25.10.2011 Zlatarski School College Fair
As part of the university preparation at Zlatarski School, the College Fair, which takes place at the School this year includes presentations from representatives of the following universities: Webster University Vienna, Nagoya University Japan, London School of Economics and Political Science, London Metropolitan University, American University in Blagoevgrad, Aston University Birmingham, John Cabot University Rome, Breda University Netherlands. The Zlatarski School College Fair is especially designed for students of Zlatarski School and is open to all students and parents.
TIMETABLE, 25 October 2011
|9.00-9.30||Webster University Vienna|
|9.30-10.00||Nagoya University Japan|
|10.00-11.00||London School of Economics and Political Science|
|11.00-11.30||London Metropolitan University|
|11.30-12.00||American University in Blagoevgrad|
|12.00-12.30||Aston University Birmingham|
|12.30-13.00||John Cabot University, Rome|
|13.00-13.30||Breda University, The Netherlands|
Making the Most of a College Fair
College Fairs can be great opportunities to get more information about colleges that interest you and to discover schools you may not have considered. However, getting the most from a college fair takes a little planning ahead. If you are just beginning the college search process, it is also a great time to pick up informational materials from lots of schools. Depending on how large the fair is, it might not be the best time to have an in-depth conversation with a college rep about whether or not that school is the right fit for you. But it can be a great time to get any questions you have answered.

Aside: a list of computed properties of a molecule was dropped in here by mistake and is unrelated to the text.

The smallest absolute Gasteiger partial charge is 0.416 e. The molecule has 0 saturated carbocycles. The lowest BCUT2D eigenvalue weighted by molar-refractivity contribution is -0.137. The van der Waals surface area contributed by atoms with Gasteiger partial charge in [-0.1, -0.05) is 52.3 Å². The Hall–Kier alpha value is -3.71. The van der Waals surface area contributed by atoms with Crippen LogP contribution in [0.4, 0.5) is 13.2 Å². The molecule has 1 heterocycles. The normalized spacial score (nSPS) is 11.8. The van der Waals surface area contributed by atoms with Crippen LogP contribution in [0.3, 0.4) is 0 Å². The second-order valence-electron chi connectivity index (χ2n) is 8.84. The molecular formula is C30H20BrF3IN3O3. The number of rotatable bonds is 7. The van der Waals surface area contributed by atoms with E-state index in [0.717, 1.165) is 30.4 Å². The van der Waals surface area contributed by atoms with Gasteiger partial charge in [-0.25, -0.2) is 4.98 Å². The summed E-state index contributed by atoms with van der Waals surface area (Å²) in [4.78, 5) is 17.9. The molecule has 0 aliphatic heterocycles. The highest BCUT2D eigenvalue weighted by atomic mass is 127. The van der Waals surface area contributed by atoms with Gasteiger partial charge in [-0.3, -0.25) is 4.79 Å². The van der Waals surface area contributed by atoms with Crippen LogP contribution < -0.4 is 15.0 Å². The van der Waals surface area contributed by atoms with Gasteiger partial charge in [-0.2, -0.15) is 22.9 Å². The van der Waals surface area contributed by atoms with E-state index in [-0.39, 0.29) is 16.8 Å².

Do your homework
Before the fair, get a list of colleges attending. Write down any questions that come out of your research or that you want answered by every college. Decide which are the most important questions, so that you will ask those first.
It can be intimidating for some students to ask questions of the college representative, but keeping quiet will not get you the information you need. Regarding questions – it’s true that there is no such thing as a stupid question. However, there are some questions, which garner lots of interesting information and other questions which may produce less beneficial answers. For example: “Can you tell me more about your Program in Liberal Medical Education?” is a fine question. A more productive question might be, “What is the application process to the PLME program?” or “What is the philosophy of the PLME program? “. Basically, the more specific your question, the more specific our answer and the more satisfied you ultimately feel about the information you receive. When I am asked a very general question, I usually have to flesh out what information the student is actually looking for. But unfortunately, admission officers are not mind readers. So the interaction will probably be more positive for you if you get specific.
When you get home, look through the information you have collected, including the answers to your questions. Thumb through everything and see what you think. Ask yourself, “Does this information answer what I need to know?” If is does not, give the representatives a call or email. This is the whole purpose of a college fair: to get you in contact with colleges that may be right for you, even if they were not on your original list. If a school sparks your interest, find out more!